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The profitability of your company can be evaluated in several ways, but most investors start with calculating Earnings Before Interest, Taxes, Depreciation and Amortization (EBITDA). The investment banking team at Doeren Mayhew Capital Advisors shares insight into understanding EBITDA, key ratios used by investors and lenders, and ways to adjust your calculation before entering the merger and acquisition (M&A) market.
EBITDA is widely used to measure the profitability of a company, especially throughout the M&A process and by lenders. Investors want to know the historical profitability of your business, and EBIDTA helps them assess how much money your company is making before interest, taxes, depreciation and amortization is applied. It can also be used to analyze and compare profitability between similar companies and within your industry, because it eliminates the effects of financing and accounting decisions. EBITDA is calculated by using the following formula:
EBITDA = Operating Income + Interest + Taxes + Depreciation + Amortization
Consider this example:
TTM EBITDA is used to trend how a business is performing without the effects of seasonality and on an annual basis.
While EBITDA offers insight into the profitability of a company, it alone is never the sole factor in an investment decision. The most common ratios used with EBITDA include:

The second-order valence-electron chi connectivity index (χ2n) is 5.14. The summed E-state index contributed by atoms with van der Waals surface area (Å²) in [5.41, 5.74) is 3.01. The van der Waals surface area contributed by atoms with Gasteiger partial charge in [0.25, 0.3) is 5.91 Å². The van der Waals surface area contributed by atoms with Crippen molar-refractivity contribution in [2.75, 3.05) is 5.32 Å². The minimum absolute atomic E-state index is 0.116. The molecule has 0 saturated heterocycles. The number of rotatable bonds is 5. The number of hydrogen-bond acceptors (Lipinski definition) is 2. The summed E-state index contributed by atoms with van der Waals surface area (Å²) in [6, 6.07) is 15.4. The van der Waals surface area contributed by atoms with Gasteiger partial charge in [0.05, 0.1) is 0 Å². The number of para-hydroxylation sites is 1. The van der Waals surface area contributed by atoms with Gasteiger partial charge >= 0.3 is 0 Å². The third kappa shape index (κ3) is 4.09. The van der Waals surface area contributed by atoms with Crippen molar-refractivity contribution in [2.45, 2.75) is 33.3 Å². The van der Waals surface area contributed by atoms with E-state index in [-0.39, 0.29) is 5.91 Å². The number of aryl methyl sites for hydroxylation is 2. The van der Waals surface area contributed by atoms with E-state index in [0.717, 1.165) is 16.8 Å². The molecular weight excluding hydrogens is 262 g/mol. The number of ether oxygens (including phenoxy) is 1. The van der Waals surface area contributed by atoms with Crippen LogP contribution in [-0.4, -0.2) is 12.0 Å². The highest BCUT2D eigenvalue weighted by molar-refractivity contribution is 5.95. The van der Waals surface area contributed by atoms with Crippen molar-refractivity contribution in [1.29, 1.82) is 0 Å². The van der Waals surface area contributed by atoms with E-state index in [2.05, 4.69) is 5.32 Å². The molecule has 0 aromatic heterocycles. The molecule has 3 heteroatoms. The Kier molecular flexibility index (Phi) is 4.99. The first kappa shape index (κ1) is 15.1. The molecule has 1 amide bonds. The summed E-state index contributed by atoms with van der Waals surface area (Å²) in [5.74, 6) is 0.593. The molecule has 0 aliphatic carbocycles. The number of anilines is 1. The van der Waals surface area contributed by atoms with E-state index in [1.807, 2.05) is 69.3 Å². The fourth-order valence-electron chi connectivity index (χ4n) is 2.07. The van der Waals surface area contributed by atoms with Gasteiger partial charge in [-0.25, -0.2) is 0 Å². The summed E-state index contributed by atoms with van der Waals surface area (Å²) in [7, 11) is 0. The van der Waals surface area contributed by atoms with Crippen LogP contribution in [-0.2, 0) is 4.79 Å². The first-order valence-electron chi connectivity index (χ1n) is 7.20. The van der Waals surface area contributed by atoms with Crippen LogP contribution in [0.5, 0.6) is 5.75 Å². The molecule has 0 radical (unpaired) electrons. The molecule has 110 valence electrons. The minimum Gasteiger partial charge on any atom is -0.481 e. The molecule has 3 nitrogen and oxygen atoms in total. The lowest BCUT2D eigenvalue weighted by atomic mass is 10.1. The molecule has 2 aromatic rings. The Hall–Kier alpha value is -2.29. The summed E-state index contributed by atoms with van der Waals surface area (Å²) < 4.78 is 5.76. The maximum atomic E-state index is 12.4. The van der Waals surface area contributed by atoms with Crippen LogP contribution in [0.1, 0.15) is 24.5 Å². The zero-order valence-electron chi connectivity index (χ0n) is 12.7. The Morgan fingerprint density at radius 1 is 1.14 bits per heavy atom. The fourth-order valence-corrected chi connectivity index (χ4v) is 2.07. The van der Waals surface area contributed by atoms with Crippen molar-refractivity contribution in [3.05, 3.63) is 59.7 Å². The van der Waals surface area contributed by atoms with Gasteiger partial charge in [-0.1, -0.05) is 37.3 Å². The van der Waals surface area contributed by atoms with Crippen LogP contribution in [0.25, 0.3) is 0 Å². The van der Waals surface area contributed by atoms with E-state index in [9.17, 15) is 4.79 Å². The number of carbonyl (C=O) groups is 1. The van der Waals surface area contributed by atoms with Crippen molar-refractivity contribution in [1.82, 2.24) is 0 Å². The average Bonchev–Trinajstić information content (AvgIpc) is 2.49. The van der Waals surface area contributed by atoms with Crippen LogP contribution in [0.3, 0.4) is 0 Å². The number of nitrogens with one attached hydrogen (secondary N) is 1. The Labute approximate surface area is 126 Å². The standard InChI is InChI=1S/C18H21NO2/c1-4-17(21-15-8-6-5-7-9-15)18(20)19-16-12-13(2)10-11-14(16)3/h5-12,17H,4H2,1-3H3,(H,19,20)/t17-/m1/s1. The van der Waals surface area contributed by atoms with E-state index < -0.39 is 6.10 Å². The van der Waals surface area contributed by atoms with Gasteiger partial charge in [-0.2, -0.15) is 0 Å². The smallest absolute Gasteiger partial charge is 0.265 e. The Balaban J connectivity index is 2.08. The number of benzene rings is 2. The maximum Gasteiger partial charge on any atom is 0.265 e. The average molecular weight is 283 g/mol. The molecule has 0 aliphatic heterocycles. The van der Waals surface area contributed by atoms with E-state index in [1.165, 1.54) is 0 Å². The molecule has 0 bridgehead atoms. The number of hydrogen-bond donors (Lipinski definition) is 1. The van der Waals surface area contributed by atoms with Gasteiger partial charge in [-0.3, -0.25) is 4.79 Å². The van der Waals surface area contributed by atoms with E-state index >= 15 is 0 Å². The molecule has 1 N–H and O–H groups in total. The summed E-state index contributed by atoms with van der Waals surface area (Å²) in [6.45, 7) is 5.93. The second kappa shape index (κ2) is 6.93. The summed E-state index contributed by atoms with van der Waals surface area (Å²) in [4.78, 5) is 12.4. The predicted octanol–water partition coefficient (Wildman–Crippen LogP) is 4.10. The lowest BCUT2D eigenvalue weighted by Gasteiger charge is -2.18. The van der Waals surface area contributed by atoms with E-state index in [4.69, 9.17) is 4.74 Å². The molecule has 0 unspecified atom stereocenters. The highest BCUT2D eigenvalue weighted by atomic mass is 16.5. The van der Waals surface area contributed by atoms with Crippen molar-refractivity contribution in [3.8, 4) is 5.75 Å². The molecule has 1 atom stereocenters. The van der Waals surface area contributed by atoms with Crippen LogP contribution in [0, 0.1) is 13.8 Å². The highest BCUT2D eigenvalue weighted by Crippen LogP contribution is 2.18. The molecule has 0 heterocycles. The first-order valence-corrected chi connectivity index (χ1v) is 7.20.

For example, a buyer may identify five publicly traded companies that are very similar to your business model and use those industry multiples to evaluate your TEV. If your industry multiple is six, then your business is worth six times its EBITDA. Investors also look at size premiums on these multiples of EBITDA to plan for an eventual exit.
Financial statements of small and mid-sized businesses often misrepresent a company’s profitability because of various owner expenses used to reduce income and minimize taxes. Before entering the M&A market, consider working with an investment banking advisor like those at Doeren Mayhew Capital Advisors to help “normalize” or adjust your EBITDA calculation. Typical EBITDA adjustments include:
An owner’s salary may also serve as a benchmark for post-sale earnings. For example, if your business is worth six times its EBITDA, then you may want to be conservative with your owner salary if you anticipate only staying with the company for one to two years post-transaction.
The example below illustrates the impact of earnings adjustments to an EBITDA calculation:
As the example demonstrates, normalizing your financial statements eliminates discretionary, nonrecurring and unusual items, and helps increase your business value.
For more information on calculating EBIDTA and how to prepare your business for sale before entering the M&A market, contact our M&A advisors today.
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